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Nobody Compared to You extract

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Issue number: 2019:1-2


from Nobody Compared to You

by Jonas Brun

introduced and translated by Andy Turner

Brun’s disquieting and engrossing tale of psychological suspense covers a history uniting past and present with secrets and truth. Some twenty years after their paths first crossed, the main characters Stewe and John come face to face at Stewe’s isolated house deep in the Swedish forest. Their previous clandestine relationship is opened up and a mystery they have shared about a catastrophic fire in the 1990s resurfaces. 

In the passages of dialogue between them (without the conventions of direct speech), double-spaced among the historical narrative and some twenty years later, the reverberations, tensions and suspense play out centre stage. Brun never assigns any utterance to either character, leaving us to deduce who is saying what to whom.  Adding dramatic immediacy amid continuing repercussions from that summer, it becomes clear that unfinished business remains between them. 

The opening paragraph carries the novel in embryo, setting the physical scene of the fire, hinting at the presence of who might be involved without apportioning blame or role. In Swedish, Brun is able to keep the identity of the owner(s) of the hands, say, hauntingly clandestine. English, however, has less flexibility to flirt with such mystery. The challenge was to keep this veil of inscrutability in the Swedish drawn in the translation. In fact, eyes, blood, thoughts or tears in the Swedish textual imagery could belong to any of them, individually or in combination, but keeping what is uncommunicated in the original language intact in translation, they could equally belong to anyone at all. 

The following extract is from the beginning of the book. There are no chapters, a layout break here indicates a page break in the original.

Jonas Brun
Jonas Brun. Photo: Sara Mac Key


from Nobody Compared to You

How were they by day? By day they were together. How were they by night? By night they were alone. And between the night and the day? Between the night and the day came dawn. What was the water doing? The water was flowing in the river. What was the water doing? The water was falling from the sky. What about the sky? The sky was wide. What about the sky? The sky was open. Who was coming down the road? The man was coming down the road. What was the man’s name? The man’s name was unknown. What did the man have? The man had a head. What did that have? It had a mouth. And around that mouth? Around that mouth were lips. What came from those lips? From those lips came the cry. What about those eyes? Those eyes were open. What about the blood? The blood was red.  Where were the tears flowing from? The tears were flowing from those eyes. Where were the tears flowing? The tears were flowing down those cheeks. Where did the tears land? The tears landed on the ground.  What about the thoughts? Nobody remembers any thoughts. And between the day and the night? Between the day and the night came dusk. And at dusk? The fire was in the dusk. What were those hands doing? Those hands were lighting the fire. Where was the fire? The fire was in the house. Where was the fire? The fire was in the treetops. What was the fire doing? The fire was lighting up the sky. What was the fire doing? The fire was hot against your face. What was the fire doing? The fire was throwing out sparks. What was the fire doing? The fire was reflected in the water. Where was the fire? The fire was behind them. Where was the fire? The fire was in front of them.  What was the fire doing? The fire was wiping clean. What happened then? Then time moved on.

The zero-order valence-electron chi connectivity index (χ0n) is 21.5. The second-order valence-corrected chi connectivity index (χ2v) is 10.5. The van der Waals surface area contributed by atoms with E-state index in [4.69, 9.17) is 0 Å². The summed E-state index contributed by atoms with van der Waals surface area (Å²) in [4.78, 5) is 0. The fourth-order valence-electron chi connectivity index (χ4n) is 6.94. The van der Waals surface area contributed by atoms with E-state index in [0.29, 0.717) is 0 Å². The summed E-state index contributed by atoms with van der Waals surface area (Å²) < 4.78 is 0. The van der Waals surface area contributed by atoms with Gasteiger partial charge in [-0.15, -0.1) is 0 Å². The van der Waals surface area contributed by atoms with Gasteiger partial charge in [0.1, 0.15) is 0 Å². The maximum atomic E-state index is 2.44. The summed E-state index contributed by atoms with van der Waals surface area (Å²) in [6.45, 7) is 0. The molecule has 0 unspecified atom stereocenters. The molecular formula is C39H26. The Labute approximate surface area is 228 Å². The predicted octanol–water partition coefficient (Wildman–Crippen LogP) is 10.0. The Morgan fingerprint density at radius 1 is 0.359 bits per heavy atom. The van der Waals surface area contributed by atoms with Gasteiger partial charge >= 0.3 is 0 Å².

It is twenty years after the fire. It is a Friday. This is the day he comes back. Darkness radiates from the forest. It is the moment before it descends thick and fast around the house and the exterior lights go on. Yet it is bright enough to make out the tiny figure walking down the road in the distance, across the frosty, bare, autumnal field.
     Stewe is drying the glasses he has just washed, waiting for whoever is walking along out there to turn back. Pehr took the car and drove off to a job less than an hour ago, leaving him alone for the weekend.

     The only people arriving here unannounced are those who have taken a wrong turn. For this is the last house before the road slips into the forest and tails away, becomes no more than a track and breaks up among marsh, undergrowth.
     But the figure continues to approach, rapidly, a pale head against the wall of firs. Dark jacket, light blue jeans.  This stranger is pulling a roller case, not with difficulty, but with ease, as if it weighed nothing.  Although it is impossible, only one person in the world moves in this particular way.

     The figure passes the bend, is hidden for a while behind the lilac hedge before appearing again at the gate and opening it. The crunch of the case being pulled across the gravel on the path. A pause. The wooden veranda floor creaking. One, two, three steps.
     The knock. Stewe thinks he should just stay put, waiting completely still until the man knocking inexplicably at the door turns around and walks back along the road unrewarded, disappears from sight, is absorbed back into the twilight, remaining where he belongs.  Among the forgotten and the dead.
Of course, this is not what happens. He walks up to the front door and his hand grabs the handle. A strange, extended period of time goes by as his hand simply rests there, before it actually opens the door.
His face has hardened, lines have made inroads around his eyes and mouth. His hairline is now high on the top of his head, only a thin strip of hair extending down towards his forehead, his hair closely cropped all over. There are shimmers of grey, especially at the temples. The case is still below the veranda, right at the edge of the circle of light from the outside lamp. No gloves. His jacket done up right to the neck. His breath turning white as it leaves his mouth.

     It’s you?

     It’s me.

     . . . 

     Won’t you let me in?

     Why should I?

     I’ve come a long way to get here. To see you.

     Not my problem.

     You’re sure? I won’t be back again.